Not that he didn’t admire England, but he was steadfastly critical of its imperialism, and he also feared that the emergence of an English-style fascism was a (regrettably to him) real possibility.

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      • As long as we’re Godwinning up the joint, I’ll point out that at least after the fall of Poland, and especially after the fall of France, it should’ve been clear to anyone that the only measures that would stop Hitler would be all out war of tremendous sacrifice, not the half-measure escalations that prewar FDR gradually adopted (a quasi-anti-uboat war, lend lease, occupying Greenland, other things I’m probably ignorant of).

        What I’m saying is, in that case, the only kind of intervention that could’ve worked in 1939-1941 was what the US eventually did, at great cost in lives and money (not that other countries, like the USSR didn’t pay even more dearly).

        In a sense (and with due declarations of my ignorance of Syria and international relations), I suspect that’s true in Syria. The “humanitarian” case for intervention is in my mind different only in degree and extent from the “humanitarian” case for intervention in 1939-1941. Innocents are, apparently, being killed arbitrarily. I’m not trying to draw an equivalence with the Holocaust, but I am saying that at a certain level, arbitrary killing is wrong and in the best of all worlds ought to be stopped by those in a position to stop it. I’m also speculating that the holocaust wasn’t the primary reason the US and UK fought Germany (maybe it ought to have been, but I sincerely doubt it was). (The “realist” and “cultural” cases might be different: Syria doesn’t strike me as an expansionist state in the same way that Germany was, a robust intervention in Syria might antagonize a nation-state capable of doing much more harm (i.e., Russia), and fewer Americans identify with the middle east than with Europe.)

        In order to truly stop the outrages going on in Syria, the US would, I suspect, have to commit whole hog into that country with an invasion, followed by a reconstruction of Marshall-plan proportions. And then, hope that unpredictable forces (or predictable ones, for that matter) don’t make it turn out like Iraq.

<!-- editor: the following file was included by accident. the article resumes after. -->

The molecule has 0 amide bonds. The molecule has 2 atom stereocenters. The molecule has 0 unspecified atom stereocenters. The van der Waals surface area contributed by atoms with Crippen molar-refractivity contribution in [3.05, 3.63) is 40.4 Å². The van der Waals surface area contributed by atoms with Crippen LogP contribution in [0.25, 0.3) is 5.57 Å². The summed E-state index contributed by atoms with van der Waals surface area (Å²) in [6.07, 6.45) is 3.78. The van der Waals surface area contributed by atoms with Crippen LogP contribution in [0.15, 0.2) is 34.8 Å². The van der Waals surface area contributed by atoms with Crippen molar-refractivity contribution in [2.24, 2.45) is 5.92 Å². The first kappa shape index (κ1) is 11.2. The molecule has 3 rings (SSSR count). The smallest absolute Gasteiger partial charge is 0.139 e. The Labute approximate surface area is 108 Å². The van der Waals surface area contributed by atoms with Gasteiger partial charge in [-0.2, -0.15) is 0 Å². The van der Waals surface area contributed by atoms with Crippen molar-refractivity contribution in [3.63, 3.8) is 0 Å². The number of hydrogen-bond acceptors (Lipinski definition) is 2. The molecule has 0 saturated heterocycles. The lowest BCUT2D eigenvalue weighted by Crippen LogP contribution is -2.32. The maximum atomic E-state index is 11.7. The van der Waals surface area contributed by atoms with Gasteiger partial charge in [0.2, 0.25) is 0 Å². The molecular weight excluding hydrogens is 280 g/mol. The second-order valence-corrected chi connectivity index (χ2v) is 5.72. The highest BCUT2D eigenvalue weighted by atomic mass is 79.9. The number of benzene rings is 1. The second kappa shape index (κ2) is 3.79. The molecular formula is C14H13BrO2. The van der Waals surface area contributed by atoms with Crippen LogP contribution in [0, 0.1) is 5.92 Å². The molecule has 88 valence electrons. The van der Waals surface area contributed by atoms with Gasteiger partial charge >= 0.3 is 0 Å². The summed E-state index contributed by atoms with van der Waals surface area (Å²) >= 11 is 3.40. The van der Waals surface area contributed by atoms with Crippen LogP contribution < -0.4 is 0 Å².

I’m not a reflexive anti-interventionist, but I’m close to being one. I subject calls for intervention to “strict scrutiny,” and though I’m far from being an expert in Syria, that burden doesn’t seem to have been met.

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  5. This is a pithy take-down of Chait’s fact-less opinion piece, but it doesn’t really present a cost-benefit analysis either. Is there ever a point where the human right’s violations perpetrated by a state leader justify military intervention? Would such intervention ever be justified if there are still malaria nets to build somewhere? What would it take for Syria to reach this point?

    To be honest, I’m not even sure such a cost-benefit analysis could be carried out. In retrospect, the costs of not intervening in Rwanda (on top of the direct body count) was the complete destruction of social order for at least a generation, as well as the complete disintegration of whatever credibility western powers had on preventing genocides that didn’t involve white people. Those are massive costs, in my opinion. But I doubt any cost-benefit analysis of intervening in a sectarian civil-war that had been going on for four years would have factored these costs (in fact, the Clinton administration’s calculus on Rwanda post-Somalia is not so different from our calculus on the Middle East post-Iraq). The way I think about R2P is that there is a certain moral boundary beyond which nations enter a chaotic state where the scope of their human right’s violations is no longer predictable. At a certain point there’s been enough successful, unanswered violence (committed by the perpetrator) and enough inertia to keep it going that the perpetrator could literally do anything, even the unthinkable (and by definition not cost-benefit countable).

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      • To the extent the Chait’s “younger liberal friends” find Rawls’ veil of ignorance thought experiment convincing skepticism towards R2P* is problematic isn’t it?

        * I’ve been using R2P interchangeably with humanitarian intervention, but here I mean in the technical sense, the fleshed out ICISS version of R2P.

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      • The veil of ignorance deals with domestic justice, not international relations.

        There’s nothing internal to the veil of ignorance thought experiment that says so (though I am aware that Rawls himself, Law of Peoples, tried to draw distinctions). I think it is a perfectly fair question to liberals who find it a convincing route to go in outlining our obligations/responsibilities to one another to press them that R2P is veil-compliant. It also strikes me as bizarre to say, you don’t even have a conception of the good behind the veil of ignorance, but one’s national identity, that arbitrary, luck-based, imaginary line rooted, social construction of national identity still has significance in veil terms.